As medical director of an addiction treatment facility, part of my job is to talk with the families of the patients. I also give a one-hour lecture every week to the families who come to the Family Education Program at our facility. Although part of what I talk about with families is the neurobiological basis for addiction, at least half of the time is spent on Twelve Step recovery and Al‑Anon Family Groups.
I try to teach the families that recovery is not just for addicted individuals, but the whole family. Recovery is manifested by honesty, connectedness to others, decreased anxiety, trust and self-worth. Al-Anon allows individuals to experience recovery from the brokenness that is typical of alcoholism. Al-Anon allows individuals to stop playing the game of being the cop in the family, the victim, the protector, the rescuer. It allows people to just be themselves without having to carry the addicted person.
In my time with the alcoholics’ families, I point out that by not getting help for themselves through Al-Anon that they also continue a pattern which adversely affects their addicted family member’s potential sobriety.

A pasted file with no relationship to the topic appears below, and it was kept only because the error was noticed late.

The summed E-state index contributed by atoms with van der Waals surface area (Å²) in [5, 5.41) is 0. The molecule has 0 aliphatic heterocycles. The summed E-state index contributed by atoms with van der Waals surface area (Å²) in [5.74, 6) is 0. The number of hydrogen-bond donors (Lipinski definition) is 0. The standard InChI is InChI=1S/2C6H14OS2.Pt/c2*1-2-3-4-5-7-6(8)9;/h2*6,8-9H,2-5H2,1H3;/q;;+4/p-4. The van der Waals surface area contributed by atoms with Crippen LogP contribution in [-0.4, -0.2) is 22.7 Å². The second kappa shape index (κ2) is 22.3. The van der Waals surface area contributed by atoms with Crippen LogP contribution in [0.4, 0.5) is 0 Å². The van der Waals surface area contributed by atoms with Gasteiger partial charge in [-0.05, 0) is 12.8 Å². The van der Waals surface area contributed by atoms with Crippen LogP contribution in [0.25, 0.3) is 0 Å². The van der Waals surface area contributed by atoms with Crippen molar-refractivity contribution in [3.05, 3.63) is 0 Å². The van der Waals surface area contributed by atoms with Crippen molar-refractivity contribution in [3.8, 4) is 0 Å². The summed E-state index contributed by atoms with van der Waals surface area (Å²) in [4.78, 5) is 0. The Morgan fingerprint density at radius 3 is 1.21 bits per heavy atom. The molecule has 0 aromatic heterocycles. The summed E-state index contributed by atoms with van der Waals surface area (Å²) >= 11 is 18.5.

Many people call or write me from time to time and tell me how much Al-Anon has meant to them. Even if their addicted relative is not always doing well, it has given them hope and serenity to carry on their life. It is a real joy to see Al-Anon’s positive impact on children and younger members of families.
Joseph A Troncale, M.D.
Medical Director, Caron Treatment Centers, Wernersville, Pennsylvania
Chair, American Society of Addiction Medicine Workgroup on Family and Generational Issues